Metro Vancouver Park: Traboulay PoCo Trail

Comments 2 by Rebecca Bollwitt

It’s too hard to resist a stroll in the sunshine when the clouds part over Metro Vancouver which is why there were so many families, joggers, dog-walkers, cyclists, and bird watchers along the Traboulay PoCo Trail this past weekend.

How to get there
The three main entrance points for the trail are through Gates Park, Lions Park, and DeBoville Slough. Port Coquitlam is about 30-40 minutes outside of Vancouver heading East via Highway 1, Barnet Highway & Lougheed Highway, or Lougheed Highway 7.

Traboulay PoCo Trail

The Traboulay PoCo Trail network is 25 kilometers long and circles all of Port Coquitlam. The flat pathway is paved in some sections or covered in gravel and passes through a forest, over creeks, through meadows and along the riverfront. A large portion is also a part of the Trans Canada Trail.

Traboulay PoCo Trail Traboulay PoCo Trail
Traboulay PoCo Trail Traboulay PoCo Trail

Dogs are welcome (on-leash although I didn’t spot one that was) and there are waste baggies at several stations along the route. You can also find structured ‘lookout points’ and information placards. The trail is great for a run, walk, ride or for spotting wildlife namely about 150 species of birds that can be found along the trail.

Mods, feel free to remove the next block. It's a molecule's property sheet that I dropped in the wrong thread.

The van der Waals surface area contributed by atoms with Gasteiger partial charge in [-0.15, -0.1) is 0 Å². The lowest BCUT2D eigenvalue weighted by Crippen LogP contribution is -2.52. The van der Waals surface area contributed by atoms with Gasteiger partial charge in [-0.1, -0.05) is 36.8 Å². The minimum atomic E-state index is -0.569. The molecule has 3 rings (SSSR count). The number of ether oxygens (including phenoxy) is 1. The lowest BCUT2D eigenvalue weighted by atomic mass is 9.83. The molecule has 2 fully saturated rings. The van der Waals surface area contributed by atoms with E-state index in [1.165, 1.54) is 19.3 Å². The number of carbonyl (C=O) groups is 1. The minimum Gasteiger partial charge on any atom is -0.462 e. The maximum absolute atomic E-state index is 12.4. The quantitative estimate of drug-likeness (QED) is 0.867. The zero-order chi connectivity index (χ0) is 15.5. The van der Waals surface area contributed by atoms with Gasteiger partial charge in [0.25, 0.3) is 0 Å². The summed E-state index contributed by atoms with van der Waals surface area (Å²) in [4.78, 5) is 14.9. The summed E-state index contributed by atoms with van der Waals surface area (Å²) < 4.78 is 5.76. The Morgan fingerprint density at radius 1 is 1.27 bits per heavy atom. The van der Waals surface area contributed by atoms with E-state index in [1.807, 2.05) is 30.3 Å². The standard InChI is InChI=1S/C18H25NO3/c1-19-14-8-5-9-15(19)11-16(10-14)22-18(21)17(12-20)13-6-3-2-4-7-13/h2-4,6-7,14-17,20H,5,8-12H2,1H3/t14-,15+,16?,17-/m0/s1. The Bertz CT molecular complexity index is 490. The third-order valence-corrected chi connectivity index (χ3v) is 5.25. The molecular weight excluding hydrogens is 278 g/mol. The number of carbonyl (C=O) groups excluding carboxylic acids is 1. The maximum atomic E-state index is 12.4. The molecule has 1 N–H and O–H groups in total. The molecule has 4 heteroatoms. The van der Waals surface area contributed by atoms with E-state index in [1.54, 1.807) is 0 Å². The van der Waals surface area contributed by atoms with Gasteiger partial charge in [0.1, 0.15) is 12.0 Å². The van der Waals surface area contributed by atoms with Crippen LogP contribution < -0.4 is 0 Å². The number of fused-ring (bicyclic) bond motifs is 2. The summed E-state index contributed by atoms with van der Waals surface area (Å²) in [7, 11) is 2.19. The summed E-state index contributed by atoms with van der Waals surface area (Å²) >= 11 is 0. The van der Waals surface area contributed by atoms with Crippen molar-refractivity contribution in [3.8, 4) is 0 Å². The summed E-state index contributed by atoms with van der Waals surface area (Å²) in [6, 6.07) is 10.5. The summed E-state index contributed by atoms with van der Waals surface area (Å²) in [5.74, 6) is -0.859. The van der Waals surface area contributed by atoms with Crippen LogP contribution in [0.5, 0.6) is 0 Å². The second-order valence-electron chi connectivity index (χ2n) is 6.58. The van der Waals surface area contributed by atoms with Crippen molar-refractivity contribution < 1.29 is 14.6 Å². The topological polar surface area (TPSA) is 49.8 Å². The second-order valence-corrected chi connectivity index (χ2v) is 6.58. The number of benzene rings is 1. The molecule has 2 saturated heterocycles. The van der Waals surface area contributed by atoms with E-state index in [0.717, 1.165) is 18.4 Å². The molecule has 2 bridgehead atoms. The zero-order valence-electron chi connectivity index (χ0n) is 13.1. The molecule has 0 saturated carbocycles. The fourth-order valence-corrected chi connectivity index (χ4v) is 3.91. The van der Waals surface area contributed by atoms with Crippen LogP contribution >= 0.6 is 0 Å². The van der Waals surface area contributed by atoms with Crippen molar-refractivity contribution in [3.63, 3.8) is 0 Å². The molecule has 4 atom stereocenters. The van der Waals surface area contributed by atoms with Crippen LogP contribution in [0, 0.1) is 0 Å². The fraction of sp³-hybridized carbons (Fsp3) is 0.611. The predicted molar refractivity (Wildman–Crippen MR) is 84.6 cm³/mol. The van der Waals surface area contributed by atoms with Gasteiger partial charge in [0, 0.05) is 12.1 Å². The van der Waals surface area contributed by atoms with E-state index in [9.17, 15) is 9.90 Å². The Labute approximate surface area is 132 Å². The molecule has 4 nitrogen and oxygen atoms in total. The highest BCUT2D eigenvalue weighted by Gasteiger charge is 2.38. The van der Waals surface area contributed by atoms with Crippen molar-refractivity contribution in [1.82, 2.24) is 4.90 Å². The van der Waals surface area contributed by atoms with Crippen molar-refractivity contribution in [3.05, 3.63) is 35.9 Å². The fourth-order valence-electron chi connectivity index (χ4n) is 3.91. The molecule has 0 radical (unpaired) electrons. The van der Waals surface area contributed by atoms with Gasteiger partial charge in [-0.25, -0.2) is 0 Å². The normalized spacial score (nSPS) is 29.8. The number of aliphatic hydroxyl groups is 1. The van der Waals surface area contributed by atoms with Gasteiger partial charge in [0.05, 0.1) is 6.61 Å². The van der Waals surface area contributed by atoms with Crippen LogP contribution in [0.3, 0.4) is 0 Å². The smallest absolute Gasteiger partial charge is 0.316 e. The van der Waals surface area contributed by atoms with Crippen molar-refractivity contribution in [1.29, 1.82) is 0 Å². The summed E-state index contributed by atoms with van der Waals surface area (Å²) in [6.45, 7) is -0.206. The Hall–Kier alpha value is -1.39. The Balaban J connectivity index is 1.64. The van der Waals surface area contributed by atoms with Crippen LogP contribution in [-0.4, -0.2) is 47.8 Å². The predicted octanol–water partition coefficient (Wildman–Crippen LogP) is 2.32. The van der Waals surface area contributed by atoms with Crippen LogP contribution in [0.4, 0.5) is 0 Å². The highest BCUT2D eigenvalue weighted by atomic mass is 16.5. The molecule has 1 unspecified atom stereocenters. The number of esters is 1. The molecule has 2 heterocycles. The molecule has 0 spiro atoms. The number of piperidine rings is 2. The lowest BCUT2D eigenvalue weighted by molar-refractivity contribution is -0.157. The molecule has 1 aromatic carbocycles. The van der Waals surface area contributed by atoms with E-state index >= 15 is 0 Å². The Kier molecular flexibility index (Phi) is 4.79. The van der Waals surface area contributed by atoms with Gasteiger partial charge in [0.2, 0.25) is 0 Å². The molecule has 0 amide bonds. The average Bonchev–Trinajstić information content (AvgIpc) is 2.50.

Traboulay PoCo Trail

Plans for the PoCo Trail began in 1967 as a part of a Canadian centennial project. Taking shape in the 1970s, upgrades were made in 1997, and in 2001 it was renamed the Traboulay PoCo Trail in honour of the late Mayor Len Traboulay.

Traboulay PoCo Trail Traboulay PoCo Trail

Should you have a suggestion for the Metro Vancouver or Fraser Valley Park series, please feel free to contact me or drop a note in the comments below.

2 Comments  —  Comments Are Closed

  1. John BiehlerTuesday, February 1st, 2011 — 9:37pm PST

    Yay PoCo!

  2. Fred ThompsonSaturday, September 10th, 2011 — 8:16am PDT

    They should rename it to Poop Trail – 80% of all dogs off the leash, poop all over the place despite the waste baggies that are easily available along the trail. Way to go, dog owners.

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